It's a Madworld

Madworld plays “Spot the Source Material” on the Wii

It's a mad, mad, mad, mad world: The black-and-white-and-red color scheme of Madworld is straight out of Sin City.

It's a mad, mad, mad, mad world: The black-and-white-and-red color scheme of Madworld is straight out of Sin City.

It’s been said that only seven stories really exist and that anyone who wasn’t around for those first few fireside chats is only retooling someone else’s idea. Some people bristle at the thought, saying that the parameters behind the theory are too vague or otherwise unsound.

Others embrace the idea, which is why every few years we get a new Batman origin story or another Fast & Furious without a sequel number at the end. Platinum Games, developers of Madworld for the Wii, fall squarely into the latter camp. Nominally an open-world gorefest for the same crowd that thinks the Halloween and Friday the 13th remakes were a good idea, Madworld’s chief claim to insanity is an overwhelming sense of déjà vu. It’s safe to say we’ve seen it all before.

Madworld takes the “Choose Your Own Adventure” approach to exposition, confident that the sources from which it steals its inspiration are ubiquitous enough to allow it to defy a linear approach in its own storytelling. Jack, a bald, hulking brute (Hellboy) with a chainsaw-enhanced prosthetic arm (Evil Dead), is dropped for no particular reason into Varrigan City, a once-powerful metropolis reduced to a prison colony/gang enclave (Escape From New York) wired with cameras and turned into a post-apocalyptic bloodsport arena for the folks watching at home (The Running Man).

Presented entirely in black and white with the occasional splash of red (Sin City), Madworld’s action revolves around Jack’s ascent through the DeathWatch ranks (Smash TV). DeathWatch matches are scored more on quality than quantity, and Madworld’s levels are designed to provide creative killers with ample opportunities to maximize their bloodletting. Everything from custom-built torture rooms to all the improvised implements of death scattered around a near-future metropolis are usable in Jack’s campaign to set the games industry’s reputation back 20 years.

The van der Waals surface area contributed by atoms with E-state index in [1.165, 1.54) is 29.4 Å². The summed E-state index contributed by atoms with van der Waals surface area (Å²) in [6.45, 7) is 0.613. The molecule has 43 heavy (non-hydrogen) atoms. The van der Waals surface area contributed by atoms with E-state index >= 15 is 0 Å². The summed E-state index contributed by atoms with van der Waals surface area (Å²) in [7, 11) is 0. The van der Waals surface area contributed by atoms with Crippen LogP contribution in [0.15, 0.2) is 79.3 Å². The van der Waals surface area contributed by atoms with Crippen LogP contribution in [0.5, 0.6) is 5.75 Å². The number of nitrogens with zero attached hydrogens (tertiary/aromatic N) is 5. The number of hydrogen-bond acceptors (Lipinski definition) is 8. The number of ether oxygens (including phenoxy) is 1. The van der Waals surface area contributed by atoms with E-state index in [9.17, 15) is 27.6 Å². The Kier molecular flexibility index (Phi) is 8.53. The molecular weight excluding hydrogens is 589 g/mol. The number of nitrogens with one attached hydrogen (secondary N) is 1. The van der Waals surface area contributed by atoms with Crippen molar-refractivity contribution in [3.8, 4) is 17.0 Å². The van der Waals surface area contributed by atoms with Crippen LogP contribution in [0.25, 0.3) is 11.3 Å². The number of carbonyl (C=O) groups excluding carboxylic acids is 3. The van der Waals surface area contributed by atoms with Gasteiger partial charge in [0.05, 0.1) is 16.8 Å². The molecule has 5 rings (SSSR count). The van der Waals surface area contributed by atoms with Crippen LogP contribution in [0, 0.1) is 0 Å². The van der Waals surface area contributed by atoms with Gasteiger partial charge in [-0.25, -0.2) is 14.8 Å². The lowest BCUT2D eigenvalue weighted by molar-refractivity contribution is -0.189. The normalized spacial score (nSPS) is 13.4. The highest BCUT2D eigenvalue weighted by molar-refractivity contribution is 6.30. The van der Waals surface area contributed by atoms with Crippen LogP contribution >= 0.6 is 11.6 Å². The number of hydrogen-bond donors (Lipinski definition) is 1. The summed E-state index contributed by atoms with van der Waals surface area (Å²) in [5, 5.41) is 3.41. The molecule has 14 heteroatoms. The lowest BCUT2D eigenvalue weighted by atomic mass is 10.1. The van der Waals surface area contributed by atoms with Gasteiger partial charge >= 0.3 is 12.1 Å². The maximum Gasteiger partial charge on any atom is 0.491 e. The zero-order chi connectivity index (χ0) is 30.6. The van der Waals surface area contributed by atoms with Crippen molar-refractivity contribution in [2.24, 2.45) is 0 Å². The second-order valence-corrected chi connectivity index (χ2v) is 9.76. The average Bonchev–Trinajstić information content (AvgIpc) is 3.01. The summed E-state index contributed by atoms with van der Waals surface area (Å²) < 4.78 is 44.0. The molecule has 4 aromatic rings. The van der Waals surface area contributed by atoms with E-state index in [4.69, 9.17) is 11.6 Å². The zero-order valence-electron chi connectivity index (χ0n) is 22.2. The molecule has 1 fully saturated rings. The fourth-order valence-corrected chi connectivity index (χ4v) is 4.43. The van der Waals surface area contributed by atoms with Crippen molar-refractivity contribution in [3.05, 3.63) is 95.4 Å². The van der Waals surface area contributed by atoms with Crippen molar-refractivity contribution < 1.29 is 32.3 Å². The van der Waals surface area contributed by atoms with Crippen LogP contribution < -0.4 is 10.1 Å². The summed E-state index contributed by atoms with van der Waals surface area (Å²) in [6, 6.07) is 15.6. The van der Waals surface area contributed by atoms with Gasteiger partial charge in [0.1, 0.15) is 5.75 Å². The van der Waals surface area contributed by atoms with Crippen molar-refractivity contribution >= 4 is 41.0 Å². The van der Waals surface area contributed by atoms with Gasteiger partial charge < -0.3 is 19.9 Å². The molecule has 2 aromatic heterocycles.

This is, of course, the game’s selling point. The sheer amount of gristle which such a set-up inevitably entails (Mortal Kombat) is a rare thing on the Wii, a console devoted in theory to innovation but in practice to soccer moms and cellphone game enthusiasts. Madworld plays this to its advantage, attempting to capitalize on an anemic market and set itself up as an example of what the Wii can do with mature themes and stylistic choices.

But being shocking for its own sake isn’t enough. Dane Cook isn’t funny, and Madworld is little more than a Bart Simpson in a world of Milhouses. It wants desperately to stand out in a crowd dominated by mediocrity, but it lacks the creativity to do so in any way other than the most juvenile.

Jack himself is Snake Plissken by way of Vin Diesel, silent, surly, and un-upgradeable save for cutscenes and found weapons. In an age in which even Mario regularly flies around in a bee suit, taking an unchanged character from start to finish gets a little repetitive.

The environmental kills should offset the singularity of the killer, but while the themes of Varrigan City change—a little Chinatown here, a little Vegas there—the methods the environments lend to his work do not. The last few dozen of Jack’s victims bear little real difference to the first few dozen, and after a while grinding up an endless tide of Mad Max extras becomes just another grind.

Ultimately, Madworld is an American-flavored response (from a Japanese developer) to last year’s No More Heroes. It simply replaces Japanese-pop props—a cel-shaded, lightsaber-wielding teenager and the limitless legions of suit-clad assassins he pops like blood- and yen-filled piñatas—with its own testosterone-fueled stand-ins.

However, where No More Heroes was as much a self-aware send-up of ultra-violence as it was an example of it, Madworld contains no such sapience. It can be fun for a little while, but it eventually finds itself wallowing in its own shallow carnage in the hopes that a thin lair of blood and entrails will keep the public nice and shocked long enough to hide its own inadequacies.

© 2009 MetroPulse. All rights reserved. This material may not be published, broadcast, rewritten or redistributed.

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